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NEW NCMC PRESIDENT VISIT
10/27/16

Grand River Technical School and the city of Chillicothe, along with other local entities, hosted a welcome reception for Dr. Lenny Klaver, president of North Central Missouri College, Wednesday morning. The reception took place at Grand River Technical School and was hosted also in part by the Chillicothe Area Chamber of Commerce and the Chillicothe R-2 School District. Klaver joined NCMC as president in May.

Jayme Caughron, GRTS director, introduced Klaver to those in attendance and stated that the school values its partnership with NCMC. Among the largest benefits of that partnership is the agreement between the schools through which a GRTS student who meets certain grade and attendance requirements can get articulated credit, up to 30 hours, at NCMC. Through this agreement, a student can earn an associate's degree after just after one year attendance at NCMC. The partnership also allows the schools to share resources.

Before arriving in Trenton, Klaver most recently was the vice president for institutional advancement at Finlandia University in Hancock, Michigan. He earned his doctorate in Educational Administration from the University of Northern Colorado. His bachelor's and master's degrees are from Wayne State College in Wayne, Nebraska. Klaver is from central Iowa and said he is "still a rural kid at heart" and wanted to return to the Midwest. His first degree was earned from Iowa Central Community College. "My best experience ever as a student was at a community college," he said. Upon arriving at NCMC, Klaver said he was impressed by the students. "I am very impressed with their genuineness, and that so many of them know what direction they want to go; and, also, how willing they are to take advantage of the leadership opportunities we have available."


Dr. Lenny Klaver (center), president of North Central Missouri College, visits with
Roger Wolf (left), a former director of Grand River Technical School, and Chillicothe
Mayor Chuck Haney (right) following brief remarks during a reception at GRTS.
CT Photo - Catherine Stortz Ripley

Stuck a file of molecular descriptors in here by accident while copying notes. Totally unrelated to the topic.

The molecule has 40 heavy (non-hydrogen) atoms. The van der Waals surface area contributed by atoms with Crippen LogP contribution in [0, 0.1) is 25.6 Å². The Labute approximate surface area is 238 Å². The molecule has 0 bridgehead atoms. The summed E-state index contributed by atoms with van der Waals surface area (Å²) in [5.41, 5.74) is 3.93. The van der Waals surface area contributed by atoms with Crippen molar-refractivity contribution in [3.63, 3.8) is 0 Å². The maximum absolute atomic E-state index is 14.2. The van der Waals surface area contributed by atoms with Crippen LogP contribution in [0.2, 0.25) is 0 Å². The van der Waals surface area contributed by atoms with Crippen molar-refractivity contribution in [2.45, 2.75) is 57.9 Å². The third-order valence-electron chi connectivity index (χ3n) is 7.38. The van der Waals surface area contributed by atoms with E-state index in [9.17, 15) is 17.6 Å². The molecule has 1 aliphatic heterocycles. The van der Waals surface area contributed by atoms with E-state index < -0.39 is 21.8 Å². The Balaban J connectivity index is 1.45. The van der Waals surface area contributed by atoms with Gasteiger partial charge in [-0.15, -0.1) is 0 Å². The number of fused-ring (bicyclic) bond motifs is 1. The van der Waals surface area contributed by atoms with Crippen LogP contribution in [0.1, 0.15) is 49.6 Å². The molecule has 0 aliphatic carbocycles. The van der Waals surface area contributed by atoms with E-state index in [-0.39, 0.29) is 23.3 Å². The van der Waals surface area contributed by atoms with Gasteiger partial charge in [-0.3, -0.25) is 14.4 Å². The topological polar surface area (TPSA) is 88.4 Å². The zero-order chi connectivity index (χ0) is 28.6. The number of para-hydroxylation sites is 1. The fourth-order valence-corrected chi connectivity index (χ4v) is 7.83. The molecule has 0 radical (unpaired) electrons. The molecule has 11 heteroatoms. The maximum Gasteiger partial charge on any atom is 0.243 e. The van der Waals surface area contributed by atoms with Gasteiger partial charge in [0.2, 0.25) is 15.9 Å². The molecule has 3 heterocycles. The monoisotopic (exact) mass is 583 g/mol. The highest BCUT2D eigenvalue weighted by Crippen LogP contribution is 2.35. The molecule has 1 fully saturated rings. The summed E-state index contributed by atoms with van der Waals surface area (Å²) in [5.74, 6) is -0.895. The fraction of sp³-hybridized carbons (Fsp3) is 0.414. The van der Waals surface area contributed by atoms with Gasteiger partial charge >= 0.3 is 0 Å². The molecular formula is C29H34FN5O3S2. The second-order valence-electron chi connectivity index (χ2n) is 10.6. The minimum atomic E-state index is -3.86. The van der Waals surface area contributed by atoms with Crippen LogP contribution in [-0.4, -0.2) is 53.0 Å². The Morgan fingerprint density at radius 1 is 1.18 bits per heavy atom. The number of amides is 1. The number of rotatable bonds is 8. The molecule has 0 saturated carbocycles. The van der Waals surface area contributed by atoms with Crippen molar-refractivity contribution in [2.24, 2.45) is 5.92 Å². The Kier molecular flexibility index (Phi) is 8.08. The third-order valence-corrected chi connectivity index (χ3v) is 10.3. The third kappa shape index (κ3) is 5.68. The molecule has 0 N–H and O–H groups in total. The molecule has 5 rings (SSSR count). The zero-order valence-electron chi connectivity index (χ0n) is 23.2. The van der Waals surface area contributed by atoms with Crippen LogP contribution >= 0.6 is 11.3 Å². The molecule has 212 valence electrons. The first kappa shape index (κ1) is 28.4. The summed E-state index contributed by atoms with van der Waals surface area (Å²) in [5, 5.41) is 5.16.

Benefits of NCMC include the A-Plus program, small class sizes so that students can know their professors as well as other students on campus, and the school's affordability. "It's the best value," Klaver said. He also made note of the school's faculty. "The folks in our classrooms are teachers. They are really excellent in the classroom," he said. "We are about teaching. We're not about having a teacher's assistant, or graduate assistant, or teach one class and spend 90 percent of their time in research." Klaver noted the quality nursing, agriculture, business and education programs and said that the school would like to expand its applied technology degree program. He said that the school is also looking at developing "fast-tracks" in manufacturing areas that would offer course work for workforce readiness. He said the courses may be non-credit classes but that they may transfer into stackable credentials that do amount to credit if students enter a formal program. Klaver said that the school has a forward-thinking approach and credited former NCMC president, Dr. Neal Nuttall, for fostering that quality. "We tend to have an institutional intuition to look forward to meet the needs that are coming," Klaver said. "A lot of times in higher education you see the most brilliant people are the slowest to want to change. I find that at the community college level and working with the technical schools and the high schools in the area, that we are very forward thinking." "The students that are graduating today are preparing, many times, for jobs that don't exist yet," he added. "They are jobs that are going to change because of technology. They are jobs in the sectors where a certain way of doing work, like in manufacturing, has changed from very physical labor intensive to technology based jobs."

North Central Missouri College serves a broad base of constituencies across a 16-county region, Klaver said. In addition to Trenton, the school has locations also in Bethany, St. Joseph, Maryville, Brookfield and Chillicothe. "We'd like to continue to expand those reaches a bit," Klaver said, while assuring those in attendance that the school will stay based in Trenton. NCMC's mission statement calls for the school to provide accessible, affordable and quality educational programs with an emphasis on excellence in teaching, learning, workforce development and services. The school vision, Klaver said, is to aspire to be an exemplary, comprehensive community college serving rural and small communities in its service region and beyond. "We want to be top of mind awareness as a college choice," he said. "Not a fallback choice." He said that the community college can be the right choice and a good fit for many students, noting that college's tremendous debt can be considerably lessened by going to a community college "where you know your credits are going to transfer, where you know you are going to get excellent instruction, and where you will have a good experience."

He concluded his remarks by reflecting on the importance of the partnership with the Chillicothe community and GRTS. "I hope you continue to show interest in NCMC," he said. "I hope we have nothing but a great future in working together."

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